Compromise is in order

Compromise is in order

ABOUT POLITICS: MFP's hardline stance on key issues threatens to leave it isolated at a time when it needs all the friends it can get v Phumtham Wechayachai's comments on who gets House speaker role haven't gone down well with Pheu Thai colleagues

Paetongtarn: Signals Section 112 intentions
Paetongtarn: Signals Section 112 intentions

With every passing day, the Move Forward Party's (MFP) prospects of successfully forming a coalition government appear to slip further away despite its best efforts to keep calm, according to observers.

They agree that even if an MFP-led coalition takes power, it could easily fall apart on account of potentially disastrous internal strife.

An early sign of such strife involving the MFP and the Pheu Thai Party, the two largest likely coalition partners, is already being played out for all to see.

In a relationship where the MFP needs Pheu Thai more than the other way around, the "marriage of convenience" is doomed to failure, according to some observers.

For starters, while the MFP came away from the election as the biggest party, it is in the minority in terms of what many describe as its hardline political ideology, which the party intends to implement as government policies.

Such a stance is exemplified by controversial and sensitive issues which the MFP has campaigned hard to pursue. At the very top of its agenda is the proposed amendment to Section 112 of the Criminal Code, or the lese majeste law, which is winning the MFP more foes than friends.

The party has had to fend off criticism from its hard-core supporters who chastised the MFP for the "disgrace" it brought on itself by backtracking on abolishing Section 112 altogether.

When it comes to amending the section, Pheu Thai has indicated it far prefers to keep sitting on the fence for as long as possible and maintains it is absolutely opposed to repealing Section 112.

Paetongtarn "Ung Ing" Shinawatra, head of the so-called Pheu Thai Family and the party's No.1 prime ministerial candidate, has said Pheu Thai would consider taking up Section 112 for debate in parliament if and when legislation governing an amendment of the law is put forth. But that is where the party has signalled it will only go regarding cooperation in the matter.

The MFP's stance on the Section 112 debate has isolated, if not ostracised, the party and being isolated at this crucial juncture is not at all helpful, according to observers.

Political events are approaching, which will break or make the MFP as a ruling party. Tentatively, parliament will convene a meeting a day after it reopens following the election to elect a new House speaker on July 6.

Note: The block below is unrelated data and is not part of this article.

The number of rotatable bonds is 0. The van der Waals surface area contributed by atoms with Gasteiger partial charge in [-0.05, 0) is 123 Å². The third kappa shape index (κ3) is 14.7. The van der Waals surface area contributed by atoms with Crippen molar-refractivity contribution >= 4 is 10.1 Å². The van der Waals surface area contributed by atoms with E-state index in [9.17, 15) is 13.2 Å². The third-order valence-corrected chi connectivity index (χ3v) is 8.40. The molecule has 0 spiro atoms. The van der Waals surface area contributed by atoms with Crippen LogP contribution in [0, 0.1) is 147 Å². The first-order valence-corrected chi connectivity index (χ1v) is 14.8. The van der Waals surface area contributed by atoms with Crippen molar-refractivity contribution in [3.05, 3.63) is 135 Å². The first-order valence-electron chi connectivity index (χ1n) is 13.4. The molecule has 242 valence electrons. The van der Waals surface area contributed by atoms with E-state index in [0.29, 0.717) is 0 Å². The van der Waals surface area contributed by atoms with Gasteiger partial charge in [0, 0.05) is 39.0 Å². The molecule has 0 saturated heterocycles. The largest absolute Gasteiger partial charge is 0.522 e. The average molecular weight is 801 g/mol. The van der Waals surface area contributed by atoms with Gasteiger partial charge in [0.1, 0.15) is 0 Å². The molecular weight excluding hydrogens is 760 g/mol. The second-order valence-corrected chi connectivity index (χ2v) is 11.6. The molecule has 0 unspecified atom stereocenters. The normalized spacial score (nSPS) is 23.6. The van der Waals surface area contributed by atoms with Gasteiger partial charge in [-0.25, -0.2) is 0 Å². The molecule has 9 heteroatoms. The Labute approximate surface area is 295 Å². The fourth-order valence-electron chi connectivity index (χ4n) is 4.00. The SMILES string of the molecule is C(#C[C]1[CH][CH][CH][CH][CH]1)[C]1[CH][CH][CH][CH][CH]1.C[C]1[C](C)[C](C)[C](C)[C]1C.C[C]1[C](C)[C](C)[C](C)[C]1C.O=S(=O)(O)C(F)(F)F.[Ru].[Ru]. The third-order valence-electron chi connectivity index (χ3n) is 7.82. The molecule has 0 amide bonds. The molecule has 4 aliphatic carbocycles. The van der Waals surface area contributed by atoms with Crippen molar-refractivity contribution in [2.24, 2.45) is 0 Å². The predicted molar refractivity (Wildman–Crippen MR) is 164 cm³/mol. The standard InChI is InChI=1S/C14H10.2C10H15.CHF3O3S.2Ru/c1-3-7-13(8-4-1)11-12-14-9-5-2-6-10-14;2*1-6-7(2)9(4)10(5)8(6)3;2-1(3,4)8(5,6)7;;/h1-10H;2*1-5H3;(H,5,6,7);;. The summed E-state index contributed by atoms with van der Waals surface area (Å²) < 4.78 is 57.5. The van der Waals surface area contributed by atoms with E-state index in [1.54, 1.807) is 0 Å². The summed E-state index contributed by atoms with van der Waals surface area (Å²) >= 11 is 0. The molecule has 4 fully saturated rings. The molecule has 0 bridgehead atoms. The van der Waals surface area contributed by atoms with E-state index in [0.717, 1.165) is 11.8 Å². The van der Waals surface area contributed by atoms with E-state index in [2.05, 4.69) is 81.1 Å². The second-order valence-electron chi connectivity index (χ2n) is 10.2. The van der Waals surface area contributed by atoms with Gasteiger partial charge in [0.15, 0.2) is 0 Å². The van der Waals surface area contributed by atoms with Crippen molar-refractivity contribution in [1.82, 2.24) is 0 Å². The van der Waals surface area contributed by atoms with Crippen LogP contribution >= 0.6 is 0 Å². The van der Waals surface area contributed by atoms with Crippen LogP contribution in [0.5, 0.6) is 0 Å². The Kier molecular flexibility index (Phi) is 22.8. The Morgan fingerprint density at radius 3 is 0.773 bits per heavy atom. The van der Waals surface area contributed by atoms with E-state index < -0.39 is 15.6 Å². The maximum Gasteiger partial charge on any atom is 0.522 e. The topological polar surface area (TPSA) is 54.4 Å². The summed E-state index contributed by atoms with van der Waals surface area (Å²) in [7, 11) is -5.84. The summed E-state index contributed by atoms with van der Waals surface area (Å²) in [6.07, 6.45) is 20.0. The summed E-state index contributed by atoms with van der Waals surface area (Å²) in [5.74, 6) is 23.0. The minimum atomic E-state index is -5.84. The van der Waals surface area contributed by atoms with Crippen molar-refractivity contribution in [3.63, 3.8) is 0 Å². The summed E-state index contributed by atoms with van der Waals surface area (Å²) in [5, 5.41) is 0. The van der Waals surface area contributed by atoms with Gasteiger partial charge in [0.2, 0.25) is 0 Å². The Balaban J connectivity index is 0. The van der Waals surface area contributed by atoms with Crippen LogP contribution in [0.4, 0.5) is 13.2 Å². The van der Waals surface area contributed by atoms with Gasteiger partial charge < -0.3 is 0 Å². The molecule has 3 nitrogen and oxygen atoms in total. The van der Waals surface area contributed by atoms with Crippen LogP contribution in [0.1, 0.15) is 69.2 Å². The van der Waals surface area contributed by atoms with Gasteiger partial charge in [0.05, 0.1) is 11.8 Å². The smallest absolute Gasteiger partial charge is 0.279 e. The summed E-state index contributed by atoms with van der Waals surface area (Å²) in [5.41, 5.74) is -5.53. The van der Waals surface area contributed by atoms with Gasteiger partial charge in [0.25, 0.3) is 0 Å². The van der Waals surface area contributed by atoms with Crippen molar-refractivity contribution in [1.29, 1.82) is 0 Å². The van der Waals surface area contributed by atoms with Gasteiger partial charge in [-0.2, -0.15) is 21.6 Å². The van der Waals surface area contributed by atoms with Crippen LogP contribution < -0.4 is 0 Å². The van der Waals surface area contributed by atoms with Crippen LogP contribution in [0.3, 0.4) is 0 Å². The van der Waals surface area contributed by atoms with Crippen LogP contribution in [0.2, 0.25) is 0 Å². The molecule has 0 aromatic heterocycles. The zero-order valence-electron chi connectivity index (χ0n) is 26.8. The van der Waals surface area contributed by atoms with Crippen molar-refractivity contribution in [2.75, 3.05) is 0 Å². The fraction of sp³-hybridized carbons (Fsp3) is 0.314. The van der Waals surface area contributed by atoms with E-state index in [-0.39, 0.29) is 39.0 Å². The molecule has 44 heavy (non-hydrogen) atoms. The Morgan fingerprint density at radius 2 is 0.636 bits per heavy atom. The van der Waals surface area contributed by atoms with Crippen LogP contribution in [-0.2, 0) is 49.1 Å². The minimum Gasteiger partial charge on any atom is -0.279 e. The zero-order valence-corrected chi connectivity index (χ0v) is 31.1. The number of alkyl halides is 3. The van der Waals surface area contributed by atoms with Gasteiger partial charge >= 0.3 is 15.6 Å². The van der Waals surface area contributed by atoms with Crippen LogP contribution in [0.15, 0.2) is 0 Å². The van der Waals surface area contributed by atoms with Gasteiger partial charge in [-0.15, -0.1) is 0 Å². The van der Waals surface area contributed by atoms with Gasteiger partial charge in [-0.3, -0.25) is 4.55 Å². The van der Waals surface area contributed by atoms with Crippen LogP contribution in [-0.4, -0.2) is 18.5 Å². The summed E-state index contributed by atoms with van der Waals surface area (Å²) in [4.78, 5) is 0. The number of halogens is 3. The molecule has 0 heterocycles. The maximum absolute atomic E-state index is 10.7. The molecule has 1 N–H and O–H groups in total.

The House speaker election will decide whether the MFP will have a shot at leading the next administration, the observers said.

Both the MFP and Pheu Thai are determined to claim the legislative branch's top post. The MFP views it as a vital conduit for listing the laws it wishes to push onto the parliamentary agenda, while Pheu Thai argues that as the second-largest coalition partner, with only 10 seats less than the MFP, it deserves the post as much as the MFP.

Several past House speakers have not come from the largest party. After the 2019 election, Democrat Party patriarch and former premier Chuan Leekpai was chosen as House speaker, who also doubles as parliament president, even though the Democrats were the fourth-largest party.

It is customary after parties strike a deal with potential coalition partners to form a government, to enter into a gentleman's agreement to vote for a House speaker from within their own ranks. That is, assuming no two potential coalition partners are competing for the post.

This time around, the MFP and Pheu Thai are on a collision course, which opens the way for a free vote to elect the new House speaker. If that is the case, there will be no "customary" voting pattern with the MFP and Pheu Thai engaging in an all-out battle for the position.

That said, it is highly likely Pheu Thai's candidate will garner more support, even from the opposition bloc, than the MFP's.

Parties, including those from the current government bloc led by the Palang Pracharath Party, find more common ground with Pheu Thai than they do with MFP, particularly over Section 112.

Not only do these parties not see repealing or even amending Section 112 as a priority, but they also believe it could provide a catalyst for mass protests, imperilling the life of a government.

The observers feel that if Pheu Thai manages to land the speaker's post, it could shatter what's left of its friendly terms with the MFP, which could endanger the latter's prospect of securing Pheu Thai's support for Pita Limjaroenrat, the MFP leader, becoming premier.